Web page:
Wednesday, May 23, 2012

MCHR Addresses Issues for Today & Tomorrow

MCHR Addresses Issues for Today & Tomorrow

By Abayomi Azikiwe
President, MCHR
Note: The following statement appeared in the program book for the Michigan Coalition for Human Rights (MCHR) Annual Dinner which was held on March 24, 2012 at Marygrove College.
Welcome to all of you who are attending our 32nd anniversary annual dinner for the Michigan Coalition for Human Rights (MCHR). This organization has accomplished much over the more than three decades here in the metropolitan Detroit area.

Nonetheless, we cannot rest on the achievements and victories of the past but build upon them to address the current challenges of the day. In 2012 we have monumental struggles to wage for the elimination of poverty, to ensure the dignity of the individual and community and the maintenance of democracy as well as the realization of peace and social justice.

MCHR has gone on record in opposition to the disenfranchisement of the people of Michigan through Public Act 4. This law is having a disproportionate impact on people living in the most distressed urban areas in our state.

In Detroit, the unemployment rate is well over 25 percent officially and if discouraged and part-time workers are included, it is at least 40 percent. The city lost 237,000 residents over the last 10-year census period and there are plans underway for the further downsizing of the public education system and public sector workforce.

Yet there is no evidence whatsoever which suggests that the imposition of emergency management in various cities will re-build these municipalities, provide full-employment, guarantee healthcare and quality education and strengthen local control of governmental institutions.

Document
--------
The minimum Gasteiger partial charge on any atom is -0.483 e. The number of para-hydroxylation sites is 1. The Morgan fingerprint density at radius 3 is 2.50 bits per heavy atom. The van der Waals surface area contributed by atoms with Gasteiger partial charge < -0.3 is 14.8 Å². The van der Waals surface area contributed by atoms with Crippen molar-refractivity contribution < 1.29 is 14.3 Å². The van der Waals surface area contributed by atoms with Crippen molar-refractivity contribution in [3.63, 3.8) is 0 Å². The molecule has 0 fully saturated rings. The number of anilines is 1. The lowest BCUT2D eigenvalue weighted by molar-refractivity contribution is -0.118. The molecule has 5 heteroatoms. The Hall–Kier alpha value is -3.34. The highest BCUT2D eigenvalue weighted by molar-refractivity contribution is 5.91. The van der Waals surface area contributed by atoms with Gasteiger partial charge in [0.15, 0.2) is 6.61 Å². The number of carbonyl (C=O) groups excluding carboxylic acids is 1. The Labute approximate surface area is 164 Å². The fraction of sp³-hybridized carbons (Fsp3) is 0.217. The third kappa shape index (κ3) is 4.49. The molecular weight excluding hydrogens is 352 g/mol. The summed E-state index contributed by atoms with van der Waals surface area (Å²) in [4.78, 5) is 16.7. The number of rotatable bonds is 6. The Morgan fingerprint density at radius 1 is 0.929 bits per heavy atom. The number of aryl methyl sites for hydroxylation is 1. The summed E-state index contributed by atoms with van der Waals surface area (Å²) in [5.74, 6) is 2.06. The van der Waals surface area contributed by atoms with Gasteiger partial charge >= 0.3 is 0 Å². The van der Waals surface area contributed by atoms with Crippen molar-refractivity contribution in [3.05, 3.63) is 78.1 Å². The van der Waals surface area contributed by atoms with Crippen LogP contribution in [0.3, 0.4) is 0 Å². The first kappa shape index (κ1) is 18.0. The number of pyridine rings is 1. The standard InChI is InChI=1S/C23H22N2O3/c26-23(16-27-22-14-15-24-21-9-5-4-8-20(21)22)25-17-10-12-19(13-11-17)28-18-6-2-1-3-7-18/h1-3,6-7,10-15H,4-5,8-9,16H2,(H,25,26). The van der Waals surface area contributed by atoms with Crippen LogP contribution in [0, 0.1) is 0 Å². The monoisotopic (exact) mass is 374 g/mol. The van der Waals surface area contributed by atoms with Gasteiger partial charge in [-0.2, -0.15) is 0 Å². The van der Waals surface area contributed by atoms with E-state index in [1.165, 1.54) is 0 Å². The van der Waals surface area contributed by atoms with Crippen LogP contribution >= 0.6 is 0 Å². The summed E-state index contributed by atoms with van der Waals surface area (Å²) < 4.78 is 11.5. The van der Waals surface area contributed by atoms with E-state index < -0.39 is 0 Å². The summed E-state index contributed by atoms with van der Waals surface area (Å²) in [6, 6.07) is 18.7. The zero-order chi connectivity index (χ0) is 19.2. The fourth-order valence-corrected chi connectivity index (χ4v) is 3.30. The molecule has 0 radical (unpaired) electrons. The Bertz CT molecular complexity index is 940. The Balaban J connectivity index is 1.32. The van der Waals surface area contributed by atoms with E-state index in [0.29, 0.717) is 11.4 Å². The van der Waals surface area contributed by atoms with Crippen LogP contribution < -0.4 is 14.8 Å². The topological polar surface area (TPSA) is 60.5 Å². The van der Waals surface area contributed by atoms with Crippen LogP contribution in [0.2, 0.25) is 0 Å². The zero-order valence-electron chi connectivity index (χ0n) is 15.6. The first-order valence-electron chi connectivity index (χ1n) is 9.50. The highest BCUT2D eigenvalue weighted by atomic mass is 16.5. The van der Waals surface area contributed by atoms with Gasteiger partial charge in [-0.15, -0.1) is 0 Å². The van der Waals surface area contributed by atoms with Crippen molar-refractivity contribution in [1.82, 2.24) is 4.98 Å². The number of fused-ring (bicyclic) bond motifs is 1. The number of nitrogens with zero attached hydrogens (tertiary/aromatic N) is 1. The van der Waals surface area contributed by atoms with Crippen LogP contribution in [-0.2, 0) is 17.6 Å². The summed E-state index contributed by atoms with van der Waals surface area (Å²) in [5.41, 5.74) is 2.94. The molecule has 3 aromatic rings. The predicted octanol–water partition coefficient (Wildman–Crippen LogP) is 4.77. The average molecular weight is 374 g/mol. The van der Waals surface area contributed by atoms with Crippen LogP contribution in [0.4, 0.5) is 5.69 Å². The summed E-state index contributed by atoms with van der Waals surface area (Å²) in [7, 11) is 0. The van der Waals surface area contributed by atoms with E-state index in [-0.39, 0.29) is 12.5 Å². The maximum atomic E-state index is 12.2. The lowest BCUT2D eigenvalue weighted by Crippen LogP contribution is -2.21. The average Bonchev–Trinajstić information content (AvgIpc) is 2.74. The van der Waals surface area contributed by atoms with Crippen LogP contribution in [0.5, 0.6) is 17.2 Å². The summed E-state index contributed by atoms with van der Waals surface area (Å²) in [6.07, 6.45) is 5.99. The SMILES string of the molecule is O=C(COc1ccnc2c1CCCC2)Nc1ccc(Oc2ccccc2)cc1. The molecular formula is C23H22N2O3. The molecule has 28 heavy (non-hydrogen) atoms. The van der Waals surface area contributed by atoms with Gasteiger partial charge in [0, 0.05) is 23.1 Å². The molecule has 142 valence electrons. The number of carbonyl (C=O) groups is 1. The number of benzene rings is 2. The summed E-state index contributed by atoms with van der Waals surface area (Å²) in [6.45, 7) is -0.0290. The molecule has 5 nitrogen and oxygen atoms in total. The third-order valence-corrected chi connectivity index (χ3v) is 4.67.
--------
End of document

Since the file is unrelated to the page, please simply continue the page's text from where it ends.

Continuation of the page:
The increased attacks on and demonization of the poor coincides with similar assaults on public-sector employees. Public-sector workers throughout the state are facing pay cuts and benefit reduction at best and lay-offs at worst.

People are losing their homes at a phenomenal rate and the drastic reduction in public transportation is making it almost impossible for many workers to get to their jobs. Some 15,000 households including at least 40,000 children were cut off of cash assistance in Michigan on Oct. 1 of 2011.

Overall in the United States the official poverty rate is now 15 percent which amounts to 44 million people or one out of seven. Other studies claim that nearly half of the population is now in poverty or near-poverty.

Wars and threats of war loom over Afghanistan, Pakistan, Syria, Iran, Palestine and Israel, Somalia, Colombia and other countries. The costs of U.S. involvement in these wars, now approaching $1 trillion annually, is continuing to negatively impact the social fabric of our cities and towns across the nation.

Consequently, MCHR will maintain its vigilance in providing a platform for people to speak out against all forms of inequality and human rights violations. Bringing together people from across the ideological and religious spectrum is an important step in creating the just society under which we aspire to live.

Please continue to support MCHR and we urge everyone here to become of member of this important and relevant organization.

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